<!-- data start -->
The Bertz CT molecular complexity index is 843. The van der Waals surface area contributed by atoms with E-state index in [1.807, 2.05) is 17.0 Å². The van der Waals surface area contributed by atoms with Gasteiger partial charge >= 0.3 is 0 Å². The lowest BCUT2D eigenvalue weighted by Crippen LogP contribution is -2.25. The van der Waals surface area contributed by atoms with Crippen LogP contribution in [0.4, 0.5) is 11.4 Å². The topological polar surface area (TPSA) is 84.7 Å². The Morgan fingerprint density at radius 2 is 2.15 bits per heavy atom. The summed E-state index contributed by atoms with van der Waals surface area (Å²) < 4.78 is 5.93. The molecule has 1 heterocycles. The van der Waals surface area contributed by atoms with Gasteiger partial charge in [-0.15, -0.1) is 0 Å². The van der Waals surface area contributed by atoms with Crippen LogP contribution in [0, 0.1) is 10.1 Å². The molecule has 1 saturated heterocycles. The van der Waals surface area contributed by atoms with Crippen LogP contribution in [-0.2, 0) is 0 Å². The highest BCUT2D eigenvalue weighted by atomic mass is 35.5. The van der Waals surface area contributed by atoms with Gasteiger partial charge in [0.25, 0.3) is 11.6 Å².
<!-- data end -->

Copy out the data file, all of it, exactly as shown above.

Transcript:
The Bertz CT molecular complexity index is 843. The van der Waals surface area contributed by atoms with E-state index in [1.807, 2.05) is 17.0 Å². The van der Waals surface area contributed by atoms with Gasteiger partial charge >= 0.3 is 0 Å². The lowest BCUT2D eigenvalue weighted by Crippen LogP contribution is -2.25. The van der Waals surface area contributed by atoms with Crippen LogP contribution in [0.4, 0.5) is 11.4 Å². The topological polar surface area (TPSA) is 84.7 Å². The Morgan fingerprint density at radius 2 is 2.15 bits per heavy atom. The summed E-state index contributed by atoms with van der Waals surface area (Å²) < 4.78 is 5.93. The molecule has 1 heterocycles. The van der Waals surface area contributed by atoms with Gasteiger partial charge in [-0.15, -0.1) is 0 Å². The van der Waals surface area contributed by atoms with Crippen LogP contribution in [0, 0.1) is 10.1 Å². The molecule has 1 saturated heterocycles. The van der Waals surface area contributed by atoms with Crippen LogP contribution in [-0.2, 0) is 0 Å². The highest BCUT2D eigenvalue weighted by atomic mass is 35.5. The van der Waals surface area contributed by atoms with Gasteiger partial charge in [0.25, 0.3) is 11.6 Å².